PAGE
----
U researchers to create bionic arm

According to U research, the “Bionic Man,” or at least parts of him, might not be as far away scientifically as people think.

U researchers are currently involved in a $10.3 million dollar project developing a prosthetic arm designed to look, feel and move like a real arm.

The research is part of a $55 million contract with the U.S. Department of Defense and of the Revolutionizing Prosthetics 2009 project sponsored by the Defense Advanced Research Projects Agency.

Greg Clark, who is leading the project at the U, said that researchers are focusing on a nerve interface, which will help communication between nerves in the upper arm and the artificial limb.

The process, Clark said, is like wiretapping into nerves and brain waves.

“When someone has a thought, the electrical impulses will go through the spinal cord to the limb,” Clark said. “We are going to be picking up signals of non-existent nerves and sending them to the artificial arm.”

Clark said this process will help create a more natural movement for the artificial arm because current limb prosthetics make many separate movements instead of one connected reaction to move a finger or a muscle.

The signals will be sent to the arm using a small device implanted into a remaining part of the limb or shoulder and a small computer worn around the waist. The device will use a modified Utah Electrode Array-developed by U professor Richard Normann-that contains 100 electrodes, which will help the limb communicate with the arm.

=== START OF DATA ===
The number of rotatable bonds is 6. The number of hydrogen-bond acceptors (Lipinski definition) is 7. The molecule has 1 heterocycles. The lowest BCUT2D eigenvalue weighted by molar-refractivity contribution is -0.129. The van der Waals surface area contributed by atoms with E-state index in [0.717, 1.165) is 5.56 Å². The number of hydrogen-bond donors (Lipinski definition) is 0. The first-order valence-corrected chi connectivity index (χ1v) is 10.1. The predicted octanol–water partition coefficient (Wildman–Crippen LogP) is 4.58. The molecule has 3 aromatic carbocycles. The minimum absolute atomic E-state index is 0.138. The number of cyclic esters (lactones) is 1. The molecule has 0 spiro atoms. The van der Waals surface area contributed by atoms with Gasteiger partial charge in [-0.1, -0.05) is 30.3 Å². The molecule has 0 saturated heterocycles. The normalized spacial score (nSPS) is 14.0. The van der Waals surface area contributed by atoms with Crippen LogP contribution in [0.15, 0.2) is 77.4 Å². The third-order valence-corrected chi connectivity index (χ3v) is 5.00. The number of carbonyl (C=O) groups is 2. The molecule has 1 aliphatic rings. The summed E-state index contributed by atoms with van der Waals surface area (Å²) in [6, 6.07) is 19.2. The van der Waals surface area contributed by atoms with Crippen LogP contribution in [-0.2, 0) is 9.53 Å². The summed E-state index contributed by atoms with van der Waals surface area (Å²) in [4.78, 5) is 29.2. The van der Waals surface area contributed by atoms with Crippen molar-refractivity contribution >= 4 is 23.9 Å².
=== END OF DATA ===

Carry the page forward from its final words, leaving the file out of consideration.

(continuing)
Another big part of the project is the ability to restore sense of touch using artificial sensors for pressure that will send electrical signals back to the brain.

“We want the arm to truly feel like their arm,” Clark said. So when they perform tasks, they cannot only move naturally, but they will also be able to feel they are performing the task.

“Arms are not just tools; they are important means of interacting, self-expression and communicating with other people,” said Clark, who hopes that the nerve interface will create an opportunity for people with artificial limbs to be able to function normally.

Actual experiments have not yet begun, but according to Nick Brown, research assistant professor in orthopedics, they will begin soon.

Researchers in departments of bioengineering, orthopedics and others will be helping to develop the technology, as well as make the device wireless, contained and effective, Clark said. They also need to test the effectiveness of the device over long periods of time, said Brown.

“This is a tremendous opportunity to help people return to daily living and function,” Brown said. “And to make lives better for people.”